The Atomic Force Microscopy-Colloid Probe Method (AFM-CPM), which does not suffer from such shortcomings, has been finding wide use in recent years for interparticle force measurements [8, 9]. In this method, the bending of a tiny cantilever which carries an attached colloid particle at its free end is measured optically by a laser-photo detector system as it is brought closer to a substrate. The amount of deflection can be directly related to the interactive force between the colloid and the substrate if the spring constant of the cantilever is known. Using Derjaguin's approximation, the force of interaction can be translated to the energy of interaction if the colloid’s diameter is much larger than the gap between the surfaces. The forces in the order of few picoNewtons can be detected by AFM which theoretically has a quantum level resolution (better than 10-24 J) [10]. The reader is directed to the pioneering work by Ducker et al. [10, 11] and reviews by Parker [11], Claesson et al. [12], Senden [13] and Hodges [14] for details.

The direct force measurements in recent years have shown that the oxide-water interface displays an unusual behavior which cannot be accounted for by the DLVO theory, especially at distances shorter than 10 nm [15-21]. Several other works suggest the presence of a long-range attractive interaction (>100 nm) in the case of hydrophobic surfaces [22-24]. For the oxide-water system, one explanation was the presence of a repulsive ‘hydration force’ at separations below 5 nm. Karaman et al. [18] using AFM-CPM observed that plasma-oxidized alumina-sapphire surfaces always demonstrated repulsive forces within pH range 3-6.5. Though their force-distance curves agreed well with the DLVO theory at separations larger than 3-5 nm, no distinctive energy barrier and a primary minimum were visible. The fact that the surfaces repelled at intermediate pH where the sapphire and α-alumina surfaces should be oppositely charged [27] is also surprising. This behavior was attributed to the presence of a thick repulsive hydrated layer (15 nm) on the surface at basic pH due to the swelling of the alumina. However, no force curves were provided for the basic pH range. They also suggested a ‘thin’ gel at lower pH values which conflicts with the always-repulsive interaction energy observed at pH 3.5.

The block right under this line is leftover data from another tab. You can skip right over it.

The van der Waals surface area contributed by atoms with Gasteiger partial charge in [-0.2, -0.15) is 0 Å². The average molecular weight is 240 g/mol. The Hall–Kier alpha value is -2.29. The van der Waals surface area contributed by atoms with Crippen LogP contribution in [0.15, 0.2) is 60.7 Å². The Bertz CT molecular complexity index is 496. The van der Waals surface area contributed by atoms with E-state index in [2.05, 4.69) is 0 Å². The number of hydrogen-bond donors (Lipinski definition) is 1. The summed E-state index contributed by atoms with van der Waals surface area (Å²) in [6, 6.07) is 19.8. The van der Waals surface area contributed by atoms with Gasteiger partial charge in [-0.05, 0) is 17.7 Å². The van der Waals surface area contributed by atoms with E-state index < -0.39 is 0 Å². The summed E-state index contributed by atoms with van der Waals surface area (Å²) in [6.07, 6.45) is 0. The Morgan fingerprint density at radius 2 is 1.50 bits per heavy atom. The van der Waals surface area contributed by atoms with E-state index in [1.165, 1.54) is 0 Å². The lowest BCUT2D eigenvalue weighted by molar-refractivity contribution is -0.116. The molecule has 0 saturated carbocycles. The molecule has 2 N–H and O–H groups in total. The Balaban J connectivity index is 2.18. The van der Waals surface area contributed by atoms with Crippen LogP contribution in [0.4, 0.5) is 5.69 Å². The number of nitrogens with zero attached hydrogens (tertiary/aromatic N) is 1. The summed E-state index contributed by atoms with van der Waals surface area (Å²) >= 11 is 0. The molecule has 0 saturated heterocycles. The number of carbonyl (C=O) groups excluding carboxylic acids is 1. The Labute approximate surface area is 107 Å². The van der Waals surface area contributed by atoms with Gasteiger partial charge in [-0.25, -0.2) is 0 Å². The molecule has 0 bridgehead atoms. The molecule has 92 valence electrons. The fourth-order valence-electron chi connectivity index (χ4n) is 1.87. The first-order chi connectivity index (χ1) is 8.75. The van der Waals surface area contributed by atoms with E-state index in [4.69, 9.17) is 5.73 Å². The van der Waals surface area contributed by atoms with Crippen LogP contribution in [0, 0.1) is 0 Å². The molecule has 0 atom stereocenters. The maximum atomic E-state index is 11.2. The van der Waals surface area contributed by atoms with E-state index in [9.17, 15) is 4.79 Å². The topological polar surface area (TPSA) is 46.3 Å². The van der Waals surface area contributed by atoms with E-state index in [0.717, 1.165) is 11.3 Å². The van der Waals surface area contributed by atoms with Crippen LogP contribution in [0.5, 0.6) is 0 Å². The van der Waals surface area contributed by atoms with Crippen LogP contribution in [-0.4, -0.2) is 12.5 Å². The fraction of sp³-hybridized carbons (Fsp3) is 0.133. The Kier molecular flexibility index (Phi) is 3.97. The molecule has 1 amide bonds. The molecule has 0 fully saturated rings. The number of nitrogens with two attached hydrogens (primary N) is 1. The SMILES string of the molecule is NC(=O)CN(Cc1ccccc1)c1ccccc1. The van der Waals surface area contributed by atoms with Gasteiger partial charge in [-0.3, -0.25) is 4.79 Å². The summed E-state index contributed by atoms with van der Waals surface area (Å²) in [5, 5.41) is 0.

In this study, systematic normal and lateral force microscopy measurements were carried out between α-alumina colloid probes and 0001 sapphire surface using AFM-CPM in strongly acidic, neutral and strongly basic solutions. The purpose was to ascertain more definitely the effect of pH on interactive forces in a model oxide-water system, to obtain a correlation between these forces and the hydration behavior and to determine how the measurements correlate with the DLVO theory.

Materials and Method

A 0001-sapphire substrate (from As One Corporation, Japan) and á-alumina powders (from Admatechs Co., Japan) were used for the force measurements and for the FTIR and TG-DTGA studies. The isoelectric points of the á-alumina powders and the sapphire were 8.9 and 5. 1 [25]. The sapphire was atomically smooth with a Ra value of 0.11 nm with a maximum peak-to-valley distance of 0.92 nm. Micro-contact angle measurements on UV-treated sapphire surface

c

gave no contact suggesting that the surface was perfectly clean and hydrophilic after treatment.

The rectangular tipless cantilevers (TL-FM-50 from Nanosensors, Switzerland) were used to prepare the colloid probes. The cantilevers were individually tested for their dimensions, resonant frequencies and Q factors in air at room temperature to determine the normal spring constant for each cantilever [26-28]. Though there are methods to determine the lateral spring constant of a rectangular cantilever28, presence of a glue layer fixing the colloid on the cantilever and of the particle itself introduce unknowns which would make such constant unreliable. Therefore, the lateral force data in this paper is reported in terms of deflection, which is equivalent to the force normalized for the spring constant since deflection=lateral force/lateral spring constant. Such normalization requires that the same colloid probe is used throughout a given set of lateral force measurements for meaningful comparison of data.